on the data on the product yields, the PC formation rate in the presence of a salenCrCl/dimethylaminopyridine (DMAP) two-component catalytic system was −1 estimated in TOF units (molPO molCr h–1); thus, at –1 for works  and , 75°C, it was 162 and 279 h respectively. The pressure was 0.7 and 1.3 MPa in works  and , respectively. In the first case, the exclusive formation of a cyclic carbonate, PC, was observed at an equimolar ratio of the cocatalyst and catalyst. It was shown in Ref.  that decreasing the cocatalyst/catalyst ratio to 0.5 is accompanied by a change in the selectivity of the process; thus, PPC appears in significant quantities in addition to PC. The selectivity and rate of the reaction of CO2 with epoxides is affected by the composition of the catalytic system (the nature of the catalyst and cocatalyst and their molar ratio) and the reaction conditions (time, temperature, and pressure). In works [9, 10], we studied the effect of the nature of the metal and ligand on the kinetics of the reaction of CO2 with propylene oxide by the example of Co and Cr complexes with known lagans such as salen and TPP (TPP is 5,10,15,20-tetraphenylporphyrin), namely, salenCoCl, TPPCoCl, and TPPCrCl. In the case of the selective copolymer formation in the presence of salenCoCl, the effective activation energy of copolymerization was found to be 42 kJ/mol . As opposed to the published data, we studied the kinetics by measuring the CO2 absorption during the reaction. This work is a continuation of the investigation of the effect of the nature of the metal and ligand on the kinetics of the reaction of CO2 with PO. In the literature, there are no publications devoted to the investigation of the kinetics of the reaction of CO2 with epoxides with the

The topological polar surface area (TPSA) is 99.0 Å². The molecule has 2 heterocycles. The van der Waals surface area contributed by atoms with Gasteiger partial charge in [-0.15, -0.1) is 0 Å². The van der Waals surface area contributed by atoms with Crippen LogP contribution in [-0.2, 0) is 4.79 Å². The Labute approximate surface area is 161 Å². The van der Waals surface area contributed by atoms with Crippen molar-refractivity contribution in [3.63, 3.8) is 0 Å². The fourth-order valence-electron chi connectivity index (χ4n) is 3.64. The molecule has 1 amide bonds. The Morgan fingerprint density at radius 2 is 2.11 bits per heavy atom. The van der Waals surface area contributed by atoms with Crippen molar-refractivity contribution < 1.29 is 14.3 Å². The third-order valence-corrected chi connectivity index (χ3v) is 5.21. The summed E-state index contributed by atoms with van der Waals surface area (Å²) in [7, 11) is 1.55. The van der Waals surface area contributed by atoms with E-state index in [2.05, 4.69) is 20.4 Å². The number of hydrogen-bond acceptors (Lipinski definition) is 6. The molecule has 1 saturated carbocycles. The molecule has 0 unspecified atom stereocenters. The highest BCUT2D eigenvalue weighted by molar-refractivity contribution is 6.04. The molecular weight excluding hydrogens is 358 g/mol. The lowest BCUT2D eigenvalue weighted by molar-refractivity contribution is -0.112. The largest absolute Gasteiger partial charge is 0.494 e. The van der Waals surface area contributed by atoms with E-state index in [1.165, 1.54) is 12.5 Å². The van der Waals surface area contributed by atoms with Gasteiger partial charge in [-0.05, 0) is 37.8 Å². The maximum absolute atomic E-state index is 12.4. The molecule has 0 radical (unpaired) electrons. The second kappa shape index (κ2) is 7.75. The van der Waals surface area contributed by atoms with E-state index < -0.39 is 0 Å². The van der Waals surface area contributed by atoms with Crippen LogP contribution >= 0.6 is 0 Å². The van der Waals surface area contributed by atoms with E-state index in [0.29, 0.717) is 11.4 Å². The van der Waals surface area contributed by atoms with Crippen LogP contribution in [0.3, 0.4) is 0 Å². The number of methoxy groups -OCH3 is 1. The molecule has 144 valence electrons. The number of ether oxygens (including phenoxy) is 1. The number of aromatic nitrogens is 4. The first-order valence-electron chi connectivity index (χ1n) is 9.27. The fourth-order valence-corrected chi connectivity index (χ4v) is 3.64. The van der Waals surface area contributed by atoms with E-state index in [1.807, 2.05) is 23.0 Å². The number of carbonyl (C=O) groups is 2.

THE KINETICS OF THE REACTION
use of an active salenCrCl/PPNCl two-component catalytic system; hence, this catalytic system is used in this work in order to compare the obtained data on the reaction rate and selectivity in a series of isomorphic complexes with different ligands and metals. EXPERIMENTAL Chemicals and Study Methods (1R,2R)-N,N'-bis(3,5-di-tert-butyl-salicylidene)1,2-diaminocyclohexane chromium chloride (salenCrCl) was prepared by oxidizing salenCr(II) (Aldrich) according to the procedure . The cocatalyst, bis(triphenylphosphine)iminium chloride (PPNCl) (97%) was provided by Strem Chemicals. Rac-propylene oxide (Sigma-Aldrich) was dried via distillation over CaH2. CO2 (99.8%) was obtained from Linde Gaz. 1H
NMR spectra were registered on an AVANCE III instrument (Bruker, Germany); the samples were dissolved in CDCl3. The attenuated total reflection (ATR) infrared (IR) spectra were registered on an ALPHA instrument (Bruker Optics, Germany). The ATR IR spectra of salenCrCl, cm–1: 748 m, 785 w, 836 m, 1008 m, 1171 m, 1201 w, 1255 m, 1318 m, 1360 m, 1409 w, 1435 m, 1461 w, 1535 m, 1622 s, 2867 w, and 2951 m. The Reaction of CO2 with Propylene Oxide